During Price's tenure as the GTUA state secretary, she negotiated an end to the state-wide transport strike which caused 60,000 transit workers to walk off in a dispute over wages and conditions. Price's nightly appearances on television news services advocating for the workers made her a household name. Her position was difficult; in 1993, at the height of the strike, the Labour government of Mitch Clarke was defeated by the Conservatives under Leyton Douglas, who took a much harder line against the striking workers. Eventually, on 17 March 1993, after the strike had lasted almost five months, an accord was reached between the union and the government.

Price retired as the state secretary in January 1995, and took up a position at industrial law firm Patterson & Sweeney in Romphumburg

Federal parliamentarian[]

Senate career[]

Price was selected as second on the Mainland Labour senate ticket at the federal election of 1997. The election not being due until late 1999, Senate terms were retroactively backdated to allow for half the senate to be elected, a procedure that is no longer constitutionally valid. 

The Labour ticket achieved 42.5% of the primary vote, which saw Price elected along with three others from the ticket. She took her seat on 1 January 1998. Price sat on several Senate and joint committees, including those of healthcare, industrial relations, foreign affairs and the Privileges Committee which governs parliamentary entitlements and positions. Price was well-known for strong left-wing views and a formidable demeanour during parliamentary hearings and enquiries. 

During the 1999 Labour split, Price sided with Charlton Robards and joined his new Liberal Party, despite most of her left-wing colleagues choosing to back Anthony McDonald and remain in the reduced Labour party room. Price justified her decision as less about factional and more about personal loyalty - she considered Robards to be more friendly to her political agenda and more likely to carry out significant reforms than McDonald. Price was re-elected to the Senate, at the head of the Labour ticket, at the double dissolution election of June, held only months after the previous election. Her term was backdated to 1 January 1999. 

In late 1999, Price opted to continue in office as a Senator for West Mainland, rather than stand for election for the new East Mainland seats which were added when Mainland was sub-divided into two states on 1 January 2000.  

Price supported Robards' challenge for the Liberal leadership in 2001, and supported the merger of the Liberals and Democrats. She was made Chair of the powerful Senate Economics committee in 2003, and a party whip the same year.

Entry to House of Commons[]

With the resignation of Michael Cherry, MP for Cheltenham, in June 2004, Price nominated for Liberal Democratic selection to replace him at the by-election. She contested the ballot with Geraldine McLean, the Mayor of Santa Christina, and a resident of the Cheltenham area. McLean had the backing of many local party supporters and branch officials, but Price had the backing of Robards and other factional powerbrokers. Price, who did not live near Cheltenham, was accused of "carpetbagging", but was selected as a candidate by 144 votes to McLean's 103. At the by-election, Price was elected with a 2.5% swing against her. 

Price was introduced into the House of Commons on 16 August. She was immediately appointed as Assistant Whip, and retained membership of her joint house committees. 

Leadership contender[]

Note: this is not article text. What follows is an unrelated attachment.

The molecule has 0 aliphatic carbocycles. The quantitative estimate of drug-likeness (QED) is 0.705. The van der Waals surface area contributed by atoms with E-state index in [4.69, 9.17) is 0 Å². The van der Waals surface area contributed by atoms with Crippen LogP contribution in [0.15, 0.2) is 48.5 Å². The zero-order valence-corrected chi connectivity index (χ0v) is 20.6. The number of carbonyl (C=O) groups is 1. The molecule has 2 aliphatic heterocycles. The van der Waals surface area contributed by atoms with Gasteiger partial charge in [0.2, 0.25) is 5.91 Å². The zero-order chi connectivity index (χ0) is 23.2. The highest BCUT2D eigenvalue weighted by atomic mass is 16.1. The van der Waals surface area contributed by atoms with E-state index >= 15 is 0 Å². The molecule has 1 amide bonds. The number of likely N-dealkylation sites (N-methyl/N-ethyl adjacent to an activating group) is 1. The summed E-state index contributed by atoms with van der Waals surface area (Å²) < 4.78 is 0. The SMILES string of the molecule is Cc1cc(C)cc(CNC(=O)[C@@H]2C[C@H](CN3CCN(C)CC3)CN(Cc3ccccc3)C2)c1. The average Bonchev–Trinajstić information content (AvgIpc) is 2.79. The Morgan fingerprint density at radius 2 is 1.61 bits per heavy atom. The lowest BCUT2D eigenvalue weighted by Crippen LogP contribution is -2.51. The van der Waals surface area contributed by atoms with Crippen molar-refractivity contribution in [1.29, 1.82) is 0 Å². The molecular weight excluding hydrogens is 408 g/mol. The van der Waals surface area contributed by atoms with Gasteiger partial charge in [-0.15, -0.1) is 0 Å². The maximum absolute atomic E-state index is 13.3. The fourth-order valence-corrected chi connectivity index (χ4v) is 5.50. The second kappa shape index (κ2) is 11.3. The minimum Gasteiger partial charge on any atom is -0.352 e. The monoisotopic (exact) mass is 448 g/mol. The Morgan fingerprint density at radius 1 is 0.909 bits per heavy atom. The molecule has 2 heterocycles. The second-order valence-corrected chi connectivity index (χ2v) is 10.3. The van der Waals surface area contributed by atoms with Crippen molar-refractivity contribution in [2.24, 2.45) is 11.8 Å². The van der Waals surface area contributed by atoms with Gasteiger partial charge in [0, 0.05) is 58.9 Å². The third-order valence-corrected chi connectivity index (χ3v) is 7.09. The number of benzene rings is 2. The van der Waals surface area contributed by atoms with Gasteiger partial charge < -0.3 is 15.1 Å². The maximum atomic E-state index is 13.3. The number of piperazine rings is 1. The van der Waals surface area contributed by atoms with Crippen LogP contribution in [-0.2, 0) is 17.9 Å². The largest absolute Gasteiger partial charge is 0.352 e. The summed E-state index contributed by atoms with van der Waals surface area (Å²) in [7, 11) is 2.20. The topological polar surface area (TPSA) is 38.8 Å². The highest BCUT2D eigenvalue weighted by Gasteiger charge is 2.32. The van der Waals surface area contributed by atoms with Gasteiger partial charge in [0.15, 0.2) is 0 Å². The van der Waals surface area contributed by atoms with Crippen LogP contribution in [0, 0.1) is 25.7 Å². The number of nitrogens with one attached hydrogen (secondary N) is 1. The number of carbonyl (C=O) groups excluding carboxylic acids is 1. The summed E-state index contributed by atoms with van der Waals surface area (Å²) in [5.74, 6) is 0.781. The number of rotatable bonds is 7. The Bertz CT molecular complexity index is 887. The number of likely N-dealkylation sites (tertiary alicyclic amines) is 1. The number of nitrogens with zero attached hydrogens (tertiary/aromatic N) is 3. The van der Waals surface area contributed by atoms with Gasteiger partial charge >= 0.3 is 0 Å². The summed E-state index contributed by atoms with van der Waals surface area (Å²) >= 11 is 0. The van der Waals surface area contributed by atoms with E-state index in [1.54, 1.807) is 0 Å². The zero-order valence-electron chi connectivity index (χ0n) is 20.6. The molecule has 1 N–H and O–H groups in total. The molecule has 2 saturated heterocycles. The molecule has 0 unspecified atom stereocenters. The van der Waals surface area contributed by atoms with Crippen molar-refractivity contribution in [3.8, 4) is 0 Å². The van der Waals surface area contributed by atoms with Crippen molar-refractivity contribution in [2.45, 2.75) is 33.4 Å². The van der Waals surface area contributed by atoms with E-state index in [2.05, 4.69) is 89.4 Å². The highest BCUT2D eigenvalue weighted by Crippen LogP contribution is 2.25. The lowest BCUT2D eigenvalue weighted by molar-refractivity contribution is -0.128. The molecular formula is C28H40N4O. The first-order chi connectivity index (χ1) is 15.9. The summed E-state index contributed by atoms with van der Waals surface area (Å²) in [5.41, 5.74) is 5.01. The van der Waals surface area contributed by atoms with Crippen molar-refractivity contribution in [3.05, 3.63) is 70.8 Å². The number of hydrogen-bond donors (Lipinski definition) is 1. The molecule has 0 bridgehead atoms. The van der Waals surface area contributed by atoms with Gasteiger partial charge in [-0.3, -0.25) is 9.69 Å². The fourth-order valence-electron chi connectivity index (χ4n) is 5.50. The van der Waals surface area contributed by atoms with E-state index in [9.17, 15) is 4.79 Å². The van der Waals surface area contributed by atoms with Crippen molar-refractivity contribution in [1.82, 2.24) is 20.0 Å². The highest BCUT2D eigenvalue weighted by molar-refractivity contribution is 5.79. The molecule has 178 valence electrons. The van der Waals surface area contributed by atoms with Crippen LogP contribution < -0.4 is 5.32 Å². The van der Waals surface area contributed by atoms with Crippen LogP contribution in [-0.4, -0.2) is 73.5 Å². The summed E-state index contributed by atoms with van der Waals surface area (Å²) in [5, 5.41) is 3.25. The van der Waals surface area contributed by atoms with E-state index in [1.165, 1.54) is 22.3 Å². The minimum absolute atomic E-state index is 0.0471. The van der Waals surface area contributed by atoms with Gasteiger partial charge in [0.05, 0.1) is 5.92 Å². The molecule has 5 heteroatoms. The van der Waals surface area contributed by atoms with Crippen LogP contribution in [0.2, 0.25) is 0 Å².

With the retirement of Robards in July 2005, Price nominated to succeed him as leader. Under party rules, the top two candidates after a party room vote are then put to party members in a postal ballot. Price had the support of  many on the party's left, including her former senatorial colleague Lawrence Porter, but secured just 24 votes on the first ballot, eliminating her and leaving Parker and Andrea Perkins as the remaining candidates. During the leadership vote, Prce supported Parker. Parker ultimately won, and appointed Price as Minister for Health and Human Services. In the Health portfolio, Price oversaw a significant technical upgrade to NHS services, and intervened to prevent the takeover of health technology company Interon by its Chinese-owned rival Medicorp.  After the 2007 election, at which the Liberal Democrats lost office, Price was considered a strong contender for the party leadership, but did not nominate. 

Opposition period []

In the Shadow Cabinet of Robin Sales, Price was appointed Shadow Minister for Industry and Business. She retained this position after Lawrence Porter, of whom she was a supporter, took over the LDP leadership in October 2009. 

During the 2010 election campaign, Price spoke in support of a carbon tax, something Porter had ruled out in favour of a market-based mechanism. She was publicly rebuked by Porter for her comments. 

Porter and Robards governments[]

After the 2010 election, the Liberal Democrats returned to office. Price, despite her public opposition to Porter during the campaign, remained one of his supporters and was appointed to Cabinet as Minister for Industry, Trade and Commerce. In this role, she worked with the environment minister, Erica Lucas, on passage of the Carbon Price Mechanism Scheme, which became law on 18 November 2012. 

When Porter retired in August 2015, Price was considered as a candidate for the deputy leadership, but did not nominated. Deborah Robards was elected as leader and subsequently Prime Minister, and Price continued in her position at Industry, retaining it after the election of August 2016. 

Following the 2017 election at which the Liberal Democrats were re-elected during the Martingate scandal, Price retained her Trade portfolio and added Tourism to her brief, but lost the Industry and Commerce portfolios to her rival Geraldine McLean. 

2019 leadership election[]

Price Government (2019)[]

2019 election[]

Post-prime ministership[]

Personal life[]

Political views and ideology[]